Suppliers ready-mix it for the summer

The heat sensitivity of readymix is a perennial concern for concrete suppliers in the Middle East. But, as Zoe Naylor discovers, there is an increasing range of additives available to contractors to improve its workability.

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By  Zoe Naylor Published  May 13, 2006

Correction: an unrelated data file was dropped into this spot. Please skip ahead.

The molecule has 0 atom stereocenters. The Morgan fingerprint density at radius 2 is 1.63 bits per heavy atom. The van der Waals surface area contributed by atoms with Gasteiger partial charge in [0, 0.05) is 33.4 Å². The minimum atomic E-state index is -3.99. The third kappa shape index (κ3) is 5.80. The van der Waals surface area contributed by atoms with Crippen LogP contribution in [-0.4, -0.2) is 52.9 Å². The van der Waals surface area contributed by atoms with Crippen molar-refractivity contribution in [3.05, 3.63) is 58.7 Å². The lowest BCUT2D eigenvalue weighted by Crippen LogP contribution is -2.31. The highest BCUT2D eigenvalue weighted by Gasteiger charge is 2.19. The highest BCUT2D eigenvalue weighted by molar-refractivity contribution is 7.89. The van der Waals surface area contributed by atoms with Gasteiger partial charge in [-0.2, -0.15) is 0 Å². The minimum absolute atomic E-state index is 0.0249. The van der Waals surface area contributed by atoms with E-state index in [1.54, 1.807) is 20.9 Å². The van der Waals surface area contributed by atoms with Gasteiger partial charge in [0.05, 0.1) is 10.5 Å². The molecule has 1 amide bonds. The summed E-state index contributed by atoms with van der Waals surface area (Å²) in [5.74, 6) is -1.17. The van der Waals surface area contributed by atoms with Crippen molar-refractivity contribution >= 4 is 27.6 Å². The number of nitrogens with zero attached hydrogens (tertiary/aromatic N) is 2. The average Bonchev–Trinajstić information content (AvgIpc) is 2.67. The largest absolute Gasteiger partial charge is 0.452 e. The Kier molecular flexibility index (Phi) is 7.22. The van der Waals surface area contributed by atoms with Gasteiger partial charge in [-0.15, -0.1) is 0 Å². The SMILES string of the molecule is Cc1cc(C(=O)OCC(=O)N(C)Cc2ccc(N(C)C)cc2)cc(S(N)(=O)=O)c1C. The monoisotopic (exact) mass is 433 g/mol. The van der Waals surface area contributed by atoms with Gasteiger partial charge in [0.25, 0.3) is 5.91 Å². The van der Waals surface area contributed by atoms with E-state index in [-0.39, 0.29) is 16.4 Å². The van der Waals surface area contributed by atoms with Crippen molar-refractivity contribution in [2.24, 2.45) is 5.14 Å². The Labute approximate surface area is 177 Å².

|~|121prod200.gif|~|Readymix suppliers will be racing to deliver their products this summer. The extreme Gulf heat speeds up the hydration reaction of concrete, putting pressure on readymix suppliers to ensure delay-free deliveries to construction sites.|~|Blistering Gulf summers mean that readymix concrete manufacturers are in a constant battle against the clock to deliver mixture from plant to site. High temperatures combined with Dubai’s infamous traffic jams mean careful coordination is needed to prevent concrete from spoiling before it reaches its final destination. The solution is a carefully blended mixture, often with a variety of additives, which not only keep the concrete in pristine condition during transportation but also help to improve its workability once on site and ready for pumping. “The summer temperature is a problem in this part of the world for readymix concrete suppliers, since the high temperature speeds up the hydration reaction of the cement, thus reducing the time available for transporting and placing the concrete,” says Arturo Rodríguez Jalili, technical director of Cemex. This can have a major impact on the way in which large-scale concrete pours are carried out, such as on the Ras Al Khor Creek crossing in Dubai. A total of 200,000m3 of concrete will be poured for the overall project, out of which 50,000m3 will be poured for the underpass section alone. “The biggest challenge we face is the thick concrete pours required for the bottom slab of the underpass, which is 2.5 m at the thickest point,” explains Bernard Patze, project manager at Besix. Since this can mean single pours of up to 2,000m3 in one go, care is taken to prevent the temperature of the concrete from rising too much. To counter this Besix pours the concrete at varying temperatures to control the overall temperature in the pour, which in turn helps to avoid cracking of the concrete. “The bottom portion of the slab is poured with concrete at 32 degrees C, then we continue with the central portion poured at 25 degrees C, and finally the top is again poured at 32 degrees C,” explains Patze. This helps to keep the difference in temperature between the core and the surface to a minimum. According to Patze, the different temperatures are achieved by adding ice, chilled water (at 4 degrees C) and additives at a controlled rate, to the concrete: “The additives we use are mainly superplasticisers,” he says. “These give a better workability to the concrete with a relatively low water content, resulting in a better concrete quality.” Vishal Sharma, operations manager at Conmix, says that it is vital to control the temperature of such large concrete pours: “In the case of mass concrete structures there will be an increase in the temperature during the hydration of the cement. “As the cement-water reaction is exothermic [releases heat energy] by nature, the temperature rise within a large concrete mass where the heat is not quickly dissipated i.e. the core of the structure, can be very high,” he adds. And if the temperature differential in the core and surface of the concrete exceeds 200C, there are chances of developing thermal cracks in the structures. When designing the concrete for such structures, Sharma says that factors such as choosing the right type of the cement, the use of pozzolanic materials such as fly ash and GGBS (ground granulated blast furnace slag) and the use of admixtures to control the placement temperature of concrete, need to be considered. “Water reducing and set-controlling admixtures can be used to keep the concrete plastic in massive blocks longer, so that successive layers can be placed and vibrated before the previous layer sets,” he explains. “By using admixtures the water content in the mix can also be reduced, and hence for the same water to cement ratio, the cement content in the mix will be reduced. Low cement content means less heat generation.” According to Sharma, during the placing of concrete it is important to keep the temperature of the fresh concrete as low as possible (in this region the placement temperature should be less than 32 degrees C). “This is achieved by using ice in the form of flakes together with the use of chilled water at the readymix batching plants,” he says. But before any pours can take place the readymix first has to run the gauntlet of plant to site, which means dealing with Dubai’s infamous traffic congestion. With summer temperatures topping 50 degrees C the last thing readymix suppliers want is for their cement-laden trucks to be held up in traffic, since this will affect the workability (measured in slump tests) of the concrete. In the Gulf winter, when the outside temperature is around 250C, a batch of concrete may be sent from the plant with a 180mm slump. By the time it has reached the site after an hour, for example, the slump could be 150mm. But after an hour on the road in summer, the same 180mm slump could be 120mm. The reaction has begun more quickly due to the higher temperature. “While designing a concrete mix for a particular site, the major factor (other then the technical properties) is the transportation time from the concrete batching plant to the site,” explains Sharma. In such cases, readymix additives can be used to modify the properties of fresh concrete by increasing its workability retention. This means the mix can be transported to the site, placed at the particular structure and compacted. “Most of the superplastisisers contain set-controlling compounds that increase the setting time of the concrete, allowing more time for transporting and placing,” says Jalili. A key aspect of the readymix is the water to cement ratio, which has a crucial impact on the overall strength of the concrete. Extra precautions need to be taken during the summer when water evaporation occurs much quicker and the reaction of the cement with the water starts earlier. This poses a challenge: if the water content in the cement is reduced, the workability is affected, but if more water is added, then the strength of the cement is weakened. Admixtures, however, can be used to increase the workability of cement without increasing water content, or decrease in the water content without changing the workability. “Retardants and superplasticers are formulated to give water reduction for the same amount of cement while at the same time giving higher workability for the concrete mixture,” says Jalili. But perhaps one of the biggest headaches for Dubai’s readymix suppliers is the time-sensitive delivery of the mix itself. Traffic conditions and far-away site locations must be taken into consideration. “All the concrete mixes are usually designed to allow at least three hours between batching and placing,” explains Jalili. But he adds that most of the specifications allow only two hours between batching and placing: “If the time when the truck reaches the site exceeds two hours, usually it gets rejected.” If this happens there is nothing for the driver to do but turn around and head back to the plant with the rejected batch. But what happens if the driver encounters problems on the return journey? “There will always be time for the truck to come back and dump the concrete in our dumping yard,” says Jalili. “But if the truck has a major break down, for example, and the concrete sets, then we use high pressure water to remove the concrete from the drum, and sometimes we break the concrete manually from inside.” A range of chemical admixtures is available to help prolong the workability of cement. These are designed to not only enhance the properties of concrete in the plastic and hardened states, but also increase the efficiency of cementitious materials and improve the economy of the concrete mixtures. As summertime fast approaches, the region’s readymix suppliers will no doubt be looking for new ways to beat the heat.||**||